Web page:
Trading a volatile and non-trending market is a dangerous proposition.
There’s no trend. No evident direction. No apparent patterns or formations other than “noise” between two ranges of support and resistance.
Although trading itself comes with considerable risk, trading a market that gives no clear sign of direction can be exceedingly tricky. For instance, there’s no way of telling if an extreme move either up or down signals the end of a range and the beginning of a new trend.
If trading a volatile sideways can be risky, then so too can any “tactic” designed to trade such a market.
This is what we are going to present you in this article. This opening serves as a caveat, one disclosing the risks of such an endeavor. But if you are interested in a method by which you might be able to trade a ranging market, something you can add to your list of other techniques, then here it is.
Using Bollinger Bands to Gauge Extreme Price Movements
Bollinger Bands, developed by the technical trader, John Bollinger, were developed to gauge the volatility of an asset’s price movements. You have a standard moving average to represent the mean and two outer bands set at 2nd standard deviations from the average.
When price makes a large move toward the upside or downside, the outer bands expand in both directions, taking into account the 2nd standard deviation ranges of price based on its current volatility. Likewise, when price moves within a close range, the bands narrow as there is little volatility.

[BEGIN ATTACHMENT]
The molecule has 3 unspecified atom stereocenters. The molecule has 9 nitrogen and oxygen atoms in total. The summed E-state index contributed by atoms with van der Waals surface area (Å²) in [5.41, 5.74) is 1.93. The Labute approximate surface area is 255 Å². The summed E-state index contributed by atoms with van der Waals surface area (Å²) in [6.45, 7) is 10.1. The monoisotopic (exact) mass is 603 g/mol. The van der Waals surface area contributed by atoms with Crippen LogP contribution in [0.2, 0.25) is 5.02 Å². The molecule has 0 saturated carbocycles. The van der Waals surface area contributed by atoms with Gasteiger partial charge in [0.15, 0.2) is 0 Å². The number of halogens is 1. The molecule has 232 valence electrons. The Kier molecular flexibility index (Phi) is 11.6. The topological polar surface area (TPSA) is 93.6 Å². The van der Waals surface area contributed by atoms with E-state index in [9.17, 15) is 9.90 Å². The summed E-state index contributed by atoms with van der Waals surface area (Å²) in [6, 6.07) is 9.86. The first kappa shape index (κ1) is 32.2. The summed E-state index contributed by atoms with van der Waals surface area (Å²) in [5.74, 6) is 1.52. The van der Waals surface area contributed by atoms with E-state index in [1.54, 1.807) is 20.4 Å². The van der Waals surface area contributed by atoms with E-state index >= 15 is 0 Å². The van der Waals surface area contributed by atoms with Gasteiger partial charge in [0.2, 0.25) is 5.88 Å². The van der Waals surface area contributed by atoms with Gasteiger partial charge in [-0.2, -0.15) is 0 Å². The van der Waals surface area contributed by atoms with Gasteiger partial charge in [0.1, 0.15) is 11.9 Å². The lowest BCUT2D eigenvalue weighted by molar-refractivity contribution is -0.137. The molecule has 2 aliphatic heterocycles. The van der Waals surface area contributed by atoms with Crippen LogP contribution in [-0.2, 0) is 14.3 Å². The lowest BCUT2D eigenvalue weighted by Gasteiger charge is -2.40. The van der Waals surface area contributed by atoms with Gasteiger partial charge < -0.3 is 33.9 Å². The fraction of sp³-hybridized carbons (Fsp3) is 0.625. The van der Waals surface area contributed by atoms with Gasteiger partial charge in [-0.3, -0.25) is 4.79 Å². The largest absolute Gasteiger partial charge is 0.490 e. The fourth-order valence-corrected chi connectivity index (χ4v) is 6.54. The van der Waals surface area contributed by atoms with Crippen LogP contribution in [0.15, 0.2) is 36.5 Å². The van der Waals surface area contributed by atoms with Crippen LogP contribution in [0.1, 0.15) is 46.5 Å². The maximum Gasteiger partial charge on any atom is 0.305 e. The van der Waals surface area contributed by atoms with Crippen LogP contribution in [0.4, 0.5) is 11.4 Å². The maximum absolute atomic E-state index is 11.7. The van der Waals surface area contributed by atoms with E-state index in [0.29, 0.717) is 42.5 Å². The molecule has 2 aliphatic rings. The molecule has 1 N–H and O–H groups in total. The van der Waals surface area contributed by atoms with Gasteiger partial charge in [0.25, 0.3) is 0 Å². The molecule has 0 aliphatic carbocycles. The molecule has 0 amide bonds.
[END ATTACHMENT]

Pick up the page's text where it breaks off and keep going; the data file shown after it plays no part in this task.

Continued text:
This last point is critical to the tactic we are about to present: since we are looking for relatively “extreme” levels, which can only be judged relative to context, we want to avoid trading during a period in which the bands are narrow.
It goes without saying that there are many ways to trade Bollinger Bands, and what we are about to present is just one of many methods to use this indicator.
Using Pin Bars to Gauge Potential Reversals
Pin bars are characterized by a “real” body (the distance between the open and close) that is much smaller than its corresponding wick.
The pin bars below show strong “buying pressure.” Regardless of their close–the bar on the left closed down, while the one on the left closed up—what is important here is that price sold off deeply but then was pushed back toward the opening price by a tremendous volume of buyers. Hence, these bars may indicate a “bullish” bias.
The next set of pin bars are the exact opposite of the previous set: buying pressure countered by even stronger selling pressure, indicating a “bearish” bias.
Combining Bollinger Bands with Pin Bars
By now, you might have figured out what this particular trading method is looking for: pin bars that penetrate the outer Bollinger Bands, and that show selling pressure at the top and buying pressure at the bottom.
If that sounds confusing, let’s break it down as a set of trading rules.
The Trading Rules:
- Identify a market that is exhibiting volatile movements within a trading range.
- Short trade: If you locate a bearish pin bar that penetrates the upper band, place a sell stop one tick below the bar’s low and a stop loss (buy stop) one tick above the high at the close of the market. Exit trade once a bar touches the middle band or at the close of the session in which the middle band had been touched. If the middle band isn’t reached in the next three sessions, then your trade exit is completely up to your discretion (the longer you hold, the greater the potential risk).